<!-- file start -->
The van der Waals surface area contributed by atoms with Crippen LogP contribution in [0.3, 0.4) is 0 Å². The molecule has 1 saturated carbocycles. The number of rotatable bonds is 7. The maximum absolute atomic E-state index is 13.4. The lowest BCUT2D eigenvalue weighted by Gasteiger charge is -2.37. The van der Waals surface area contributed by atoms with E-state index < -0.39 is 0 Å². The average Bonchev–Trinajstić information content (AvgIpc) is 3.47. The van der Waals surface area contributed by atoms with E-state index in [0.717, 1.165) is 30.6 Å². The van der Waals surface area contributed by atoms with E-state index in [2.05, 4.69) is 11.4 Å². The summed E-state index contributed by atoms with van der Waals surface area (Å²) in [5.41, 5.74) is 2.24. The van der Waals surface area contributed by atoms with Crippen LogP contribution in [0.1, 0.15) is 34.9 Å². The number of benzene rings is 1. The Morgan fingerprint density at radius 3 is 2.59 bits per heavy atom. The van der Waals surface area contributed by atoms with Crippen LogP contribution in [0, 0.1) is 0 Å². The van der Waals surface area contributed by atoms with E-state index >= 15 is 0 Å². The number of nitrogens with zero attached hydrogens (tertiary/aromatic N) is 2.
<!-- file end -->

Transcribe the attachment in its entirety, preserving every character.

The van der Waals surface area contributed by atoms with Crippen LogP contribution in [0.3, 0.4) is 0 Å². The molecule has 1 saturated carbocycles. The number of rotatable bonds is 7. The maximum absolute atomic E-state index is 13.4. The lowest BCUT2D eigenvalue weighted by Gasteiger charge is -2.37. The van der Waals surface area contributed by atoms with E-state index < -0.39 is 0 Å². The average Bonchev–Trinajstić information content (AvgIpc) is 3.47. The van der Waals surface area contributed by atoms with E-state index in [0.717, 1.165) is 30.6 Å². The van der Waals surface area contributed by atoms with E-state index in [2.05, 4.69) is 11.4 Å². The summed E-state index contributed by atoms with van der Waals surface area (Å²) in [5.41, 5.74) is 2.24. The van der Waals surface area contributed by atoms with Crippen LogP contribution in [0.1, 0.15) is 34.9 Å². The number of benzene rings is 1. The Morgan fingerprint density at radius 3 is 2.59 bits per heavy atom. The van der Waals surface area contributed by atoms with Crippen LogP contribution in [0, 0.1) is 0 Å². The van der Waals surface area contributed by atoms with E-state index >= 15 is 0 Å². The number of nitrogens with zero attached hydrogens (tertiary/aromatic N) is 2.